Cardin criticizes proposed congressional map

Republican Party also has complaints, but change is unlikely

March 01, 2002|By Sarah Koenig | Sarah Koenig,SUN STAFF

U.S. Rep. Benjamin L. Cardin told a panel of lawmakers last night that a proposed map to redraw the state's congressional districts was unfair to voters and urged the General Assembly to reject it.

"Look at that," he said, pointing to a picture of his new, Z-shaped territory that does not include many Baltimore precincts he would like to keep. "Is that really a district that you want to endorse?"

Cardin, a Democrat who represents the 3rd District, said the proposed map, which is backed by the governor, would dilute Baltimore's influence in Congress, unfairly carve up Baltimore, Anne Arundel and Howard counties, and unnecessarily split communities such as Columbia.

"The plan even divides the Inner Harbor in Baltimore," he said. "I didn't know you could do that."

Cardin, who has been especially peeved about losing traditionally Jewish institutions in Northwest Baltimore, noted that he has come up with an alternative that pleases his fellow Democratic congressmen.

In a written statement, Rep. Steny H. Hoyer, a 5th District Democrat, asked the legislators to consider Cardin's "very valid concerns."

Last night's hearing was the only chance for the public to respond to the proposed map, which will remain in place for 10 years if approved by the General Assembly.

Unforgiving numbers

Despite the complaints -- and lawmakers' high regard for Cardin, a former House speaker -- legislative leaders have said it is unlikely the new map will change more than the tiniest bit, since shifting a border in one spot could affect the population balance in nearly every other district, and surely invite complaints from other political factions.

Cardin said after the hearing that he understood how difficult it would be to undo the proposal.

State governments must adjust legislative and congressional districts every decade to account for population changes.

The latest U.S. Census numbers demand that each of Maryland's eight congressional districts contain the same number of residents -- 662,061, give or take a person or two.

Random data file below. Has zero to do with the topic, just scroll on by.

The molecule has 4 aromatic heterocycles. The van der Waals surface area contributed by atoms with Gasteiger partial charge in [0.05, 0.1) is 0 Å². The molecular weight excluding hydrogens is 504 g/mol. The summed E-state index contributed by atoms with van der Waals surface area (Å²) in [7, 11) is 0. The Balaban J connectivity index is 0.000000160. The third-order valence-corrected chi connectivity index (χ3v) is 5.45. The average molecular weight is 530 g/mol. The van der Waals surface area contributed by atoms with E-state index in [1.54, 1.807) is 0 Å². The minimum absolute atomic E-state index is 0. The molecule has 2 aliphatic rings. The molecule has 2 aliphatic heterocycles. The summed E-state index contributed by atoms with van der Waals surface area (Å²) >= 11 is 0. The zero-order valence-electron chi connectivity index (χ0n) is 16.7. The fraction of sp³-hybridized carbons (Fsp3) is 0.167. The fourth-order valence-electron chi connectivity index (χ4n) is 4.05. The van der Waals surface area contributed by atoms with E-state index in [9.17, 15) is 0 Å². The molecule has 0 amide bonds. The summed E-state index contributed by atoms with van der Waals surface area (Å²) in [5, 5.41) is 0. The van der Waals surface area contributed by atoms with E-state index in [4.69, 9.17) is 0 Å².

This technical mandate is coupled with a political opportunity for the Democrats who control the process to create districts tailored to elect fellow Democrats.

In a state dominated 2-1 by Democratic voters, some politicians have complained for years that Maryland's congressional delegation, which includes four Republicans, does not represent the state's ideological bent.

The proposed map, drawn by a five-member committee appointed by the governor that included the House speaker, Senate president and the secretary of state, is designed to elect one or two more Democrats.

For those accustomed to looking at the existing congressional districts, the new plan has some strange-looking lines.

The 1st District on the Eastern Shore reaches into Baltimore County -- which would be split among five districts in the new plan, up from three.

The 6th District in Western Maryland stretches from Garrett County to the Cecil County border.

And the 7th, once concentrated in Baltimore, now spills into almost all of Howard County.

Maryland Republican Party Chairman Michael S. Steele echoed some of Cardin's complaints at the hearing. "It's a political map, drawn not just to disenfranchise Republicans ... but to disenfranchise communities across this state," Steele said.

Ruppersberger or Ehrlich?

He added that some of the new lines seemed potentially harmful to Democrats as well.

A new 2nd District in the greater Baltimore area, politicians say, was carved out especially for Baltimore County Executive C.A. Dutch Ruppersberger, a Democrat, who has said he might run for the seat occupied by Rep. Robert L. Ehrlich Jr., a Republican.

But the district could also elect Ehrlich -- a possible enticement that some Democrats hope will keep him from entering the governor's race.

The 8th District of Rep. Constance A. Morella in Montgomery County was packed with additional Democratic voters in an effort to oust the long-serving Republican.

That change has riled residents of Montgomery Village, which is now in Morella's district but would be shared between two districts under the new map. Last night, legislators and residents from the town of 35,000 lobbied the panel to keep the area intact.

Similar complaints came from the Jewish Community Federation of Baltimore, which asked that the proposed map be changed to retain in the same district precincts important to its constituency.

Two incumbents say they are satisfied with the new plan. Rep. Elijah E. Cummings of Baltimore, who represents the 7th, said he "hated" an initial proposal, but can live with the latest version. It gives him nearly all of Howard County's land, and half of its residents.

And Rep. Albert R. Wynn, a Democrat whose 4th District takes in portions of Montgomery and Prince George's counties, has said he, too, is satisfied.

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